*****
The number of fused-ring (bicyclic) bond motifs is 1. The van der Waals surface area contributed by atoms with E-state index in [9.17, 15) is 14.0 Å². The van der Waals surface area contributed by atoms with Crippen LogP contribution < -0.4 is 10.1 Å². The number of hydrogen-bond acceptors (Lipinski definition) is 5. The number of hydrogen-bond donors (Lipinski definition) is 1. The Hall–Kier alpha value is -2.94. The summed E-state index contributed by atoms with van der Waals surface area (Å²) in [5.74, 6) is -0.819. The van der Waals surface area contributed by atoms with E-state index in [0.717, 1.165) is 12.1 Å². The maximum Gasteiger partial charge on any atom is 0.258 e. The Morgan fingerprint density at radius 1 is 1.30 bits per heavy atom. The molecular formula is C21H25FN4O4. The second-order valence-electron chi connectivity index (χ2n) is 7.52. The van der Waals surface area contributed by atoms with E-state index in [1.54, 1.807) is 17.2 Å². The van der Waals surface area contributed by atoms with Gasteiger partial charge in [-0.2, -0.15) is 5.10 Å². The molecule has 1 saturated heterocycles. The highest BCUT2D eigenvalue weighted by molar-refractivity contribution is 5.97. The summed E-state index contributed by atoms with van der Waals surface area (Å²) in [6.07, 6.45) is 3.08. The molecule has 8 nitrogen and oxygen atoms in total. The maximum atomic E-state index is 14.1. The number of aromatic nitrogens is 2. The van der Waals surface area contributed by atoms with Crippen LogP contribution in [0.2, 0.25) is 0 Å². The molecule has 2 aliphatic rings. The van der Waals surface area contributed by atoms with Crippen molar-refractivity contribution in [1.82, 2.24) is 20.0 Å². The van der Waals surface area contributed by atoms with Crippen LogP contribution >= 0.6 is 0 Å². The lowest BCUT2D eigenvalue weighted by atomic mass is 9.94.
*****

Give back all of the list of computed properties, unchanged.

The number of fused-ring (bicyclic) bond motifs is 1. The van der Waals surface area contributed by atoms with E-state index in [9.17, 15) is 14.0 Å². The van der Waals surface area contributed by atoms with Crippen LogP contribution < -0.4 is 10.1 Å². The number of hydrogen-bond acceptors (Lipinski definition) is 5. The number of hydrogen-bond donors (Lipinski definition) is 1. The Hall–Kier alpha value is -2.94. The summed E-state index contributed by atoms with van der Waals surface area (Å²) in [5.74, 6) is -0.819. The van der Waals surface area contributed by atoms with E-state index in [0.717, 1.165) is 12.1 Å². The maximum Gasteiger partial charge on any atom is 0.258 e. The Morgan fingerprint density at radius 1 is 1.30 bits per heavy atom. The molecular formula is C21H25FN4O4. The second-order valence-electron chi connectivity index (χ2n) is 7.52. The van der Waals surface area contributed by atoms with E-state index in [1.54, 1.807) is 17.2 Å². The van der Waals surface area contributed by atoms with Gasteiger partial charge in [-0.2, -0.15) is 5.10 Å². The molecule has 1 saturated heterocycles. The highest BCUT2D eigenvalue weighted by molar-refractivity contribution is 5.97. The summed E-state index contributed by atoms with van der Waals surface area (Å²) in [6.07, 6.45) is 3.08. The molecule has 8 nitrogen and oxygen atoms in total. The maximum atomic E-state index is 14.1. The number of aromatic nitrogens is 2. The van der Waals surface area contributed by atoms with Crippen LogP contribution in [0.2, 0.25) is 0 Å². The molecule has 2 aliphatic rings. The van der Waals surface area contributed by atoms with Crippen molar-refractivity contribution in [1.82, 2.24) is 20.0 Å². The van der Waals surface area contributed by atoms with Crippen LogP contribution >= 0.6 is 0 Å². The lowest BCUT2D eigenvalue weighted by atomic mass is 9.94.